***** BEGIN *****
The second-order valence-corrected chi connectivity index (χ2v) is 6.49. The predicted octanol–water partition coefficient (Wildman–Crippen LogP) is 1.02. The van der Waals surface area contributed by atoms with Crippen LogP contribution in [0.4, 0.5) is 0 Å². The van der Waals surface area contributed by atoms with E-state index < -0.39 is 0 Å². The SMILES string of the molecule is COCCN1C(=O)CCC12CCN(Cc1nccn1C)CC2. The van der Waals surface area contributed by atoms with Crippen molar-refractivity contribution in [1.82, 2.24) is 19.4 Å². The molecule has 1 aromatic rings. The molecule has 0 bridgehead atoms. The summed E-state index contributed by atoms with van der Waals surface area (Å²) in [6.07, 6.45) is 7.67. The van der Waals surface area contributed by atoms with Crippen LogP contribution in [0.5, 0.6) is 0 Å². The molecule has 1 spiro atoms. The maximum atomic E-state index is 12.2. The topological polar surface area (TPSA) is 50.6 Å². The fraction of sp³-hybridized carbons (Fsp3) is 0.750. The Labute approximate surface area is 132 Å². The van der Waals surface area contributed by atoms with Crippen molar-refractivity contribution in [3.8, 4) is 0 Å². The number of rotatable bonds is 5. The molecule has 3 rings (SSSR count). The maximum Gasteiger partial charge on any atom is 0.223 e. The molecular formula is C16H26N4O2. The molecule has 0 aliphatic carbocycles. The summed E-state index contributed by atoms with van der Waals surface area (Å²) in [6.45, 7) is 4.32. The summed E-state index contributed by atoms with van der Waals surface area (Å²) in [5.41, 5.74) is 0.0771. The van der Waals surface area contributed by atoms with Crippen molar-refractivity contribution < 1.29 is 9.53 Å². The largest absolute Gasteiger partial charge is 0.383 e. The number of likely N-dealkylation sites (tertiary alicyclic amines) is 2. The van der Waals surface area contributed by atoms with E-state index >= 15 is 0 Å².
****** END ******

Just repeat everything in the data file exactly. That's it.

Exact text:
The second-order valence-corrected chi connectivity index (χ2v) is 6.49. The predicted octanol–water partition coefficient (Wildman–Crippen LogP) is 1.02. The van der Waals surface area contributed by atoms with Crippen LogP contribution in [0.4, 0.5) is 0 Å². The van der Waals surface area contributed by atoms with E-state index < -0.39 is 0 Å². The SMILES string of the molecule is COCCN1C(=O)CCC12CCN(Cc1nccn1C)CC2. The van der Waals surface area contributed by atoms with Crippen molar-refractivity contribution in [1.82, 2.24) is 19.4 Å². The molecule has 1 aromatic rings. The molecule has 0 bridgehead atoms. The summed E-state index contributed by atoms with van der Waals surface area (Å²) in [6.07, 6.45) is 7.67. The van der Waals surface area contributed by atoms with Crippen LogP contribution in [0.5, 0.6) is 0 Å². The molecule has 1 spiro atoms. The maximum atomic E-state index is 12.2. The topological polar surface area (TPSA) is 50.6 Å². The fraction of sp³-hybridized carbons (Fsp3) is 0.750. The Labute approximate surface area is 132 Å². The van der Waals surface area contributed by atoms with Crippen molar-refractivity contribution in [3.8, 4) is 0 Å². The number of rotatable bonds is 5. The molecule has 3 rings (SSSR count). The maximum Gasteiger partial charge on any atom is 0.223 e. The molecular formula is C16H26N4O2. The molecule has 0 aliphatic carbocycles. The summed E-state index contributed by atoms with van der Waals surface area (Å²) in [6.45, 7) is 4.32. The summed E-state index contributed by atoms with van der Waals surface area (Å²) in [5.41, 5.74) is 0.0771. The van der Waals surface area contributed by atoms with Crippen molar-refractivity contribution < 1.29 is 9.53 Å². The largest absolute Gasteiger partial charge is 0.383 e. The number of likely N-dealkylation sites (tertiary alicyclic amines) is 2. The van der Waals surface area contributed by atoms with E-state index >= 15 is 0 Å².